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The interest load has exploded on the whole world, Fitch Ratings has announced serious numbers

The interest load has exploded on the whole world, Fitch Ratings has announced serious numbers

The international credit rating agency announced that, according to its calculations, members of the portfolio of economies it has designated as sovereign debtors can expect interest costs of about $2,300 billion on their sovereign debt stock in 2023 as a whole.

According to Fitch’s sector analysis, this is a result of the fact that the interest expense of advanced industrial economies has increased by 47 percent since 2020, and the sovereign interest burden of emerging economies has also increased by 40 percent. And the company emphasizes: this growth process suggests that, at least in the case of highly developed economies

The era of low inflation and exceptionally low interest rates is over.

The credit rating agency indicates that the annual interest costs of the advanced economies that recorded them in the national debt rating were quite stable in the range of $900-1000 billion in the period 2007-2021, even with the fact that the average level of the national debt-to-GDP ratio in this group has increased by about 20 percentage points in the same period.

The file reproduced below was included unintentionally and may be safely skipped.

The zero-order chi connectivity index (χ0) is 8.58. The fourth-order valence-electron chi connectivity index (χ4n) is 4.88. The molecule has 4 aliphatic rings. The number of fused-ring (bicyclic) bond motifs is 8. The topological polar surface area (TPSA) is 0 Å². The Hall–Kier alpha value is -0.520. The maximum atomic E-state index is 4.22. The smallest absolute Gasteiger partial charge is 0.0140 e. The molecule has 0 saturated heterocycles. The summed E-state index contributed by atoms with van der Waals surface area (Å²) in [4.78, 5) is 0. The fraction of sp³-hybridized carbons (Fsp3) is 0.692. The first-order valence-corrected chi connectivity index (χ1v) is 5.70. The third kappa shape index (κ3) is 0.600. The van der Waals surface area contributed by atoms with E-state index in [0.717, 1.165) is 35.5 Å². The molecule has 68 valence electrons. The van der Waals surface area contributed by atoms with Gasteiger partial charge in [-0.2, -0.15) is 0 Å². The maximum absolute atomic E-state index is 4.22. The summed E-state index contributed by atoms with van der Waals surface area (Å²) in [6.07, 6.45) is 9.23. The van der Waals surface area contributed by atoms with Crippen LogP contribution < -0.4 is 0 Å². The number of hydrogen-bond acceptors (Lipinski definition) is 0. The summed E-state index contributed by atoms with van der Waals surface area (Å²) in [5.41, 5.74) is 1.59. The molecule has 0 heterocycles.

According to Fitch Ratings, last year’s interest rate increases linked to global inflationary pressures will affect most of the world’s sovereign debtors. At the same time, interest costs in advanced economies are increasing at a greater rate than in emerging economies, as the highly industrialized region has largely used the advantages of lower credit costs, according to the credit rating agency’s sector analysis Thursday.

According to Fitch, the divergence is also explained by the fact that many central banks in the emerging region are expected to maintain their base rates at their current level in the second half of this year, as these central banks started significant monetary tightening cycles earlier than central banks in the developed region.

Interest cost operations in the developed region are heavily influenced by the United States, the world’s largest issuer of public debt. Interest expenses for the US federal government in the 12-month period ending in June were $616 billion., and exceeded $600 billion annually for the first time – according to a Fitch Ratings study. And the credit rating agency confirms that the cost of interest on the US national debt for a period of 12 months exceeded $ 500 billion for the first time only eight months ago, last November.

At the same time, in the advanced industrial region, the increase in the interest burden on the British public debt is particularly surprising.

Britain’s sovereign interest costs were 117 billion pounds (51,000 billion HUF) in the 12 months to May, double what they were in the year to September 2021, according to Fitch’s sector analysis.

According to the latest data For the first time in more than six decades, the British public debt-to-GDP ratio has risen above one hundred percent. The British Office of Statistics (ONS) announced the other day that at the end of May, the net public debt stock was £2,567.2 billion, which corresponds to the ratio of net public debt to GDP of 100.1 percent.

According to a series of retrospective data from the ONS, Britain’s public sector debt burden, measured as a proportion of GDP, was higher than that in March 1961: at that time, the net public debt ratio was measured at 102.5 per cent.

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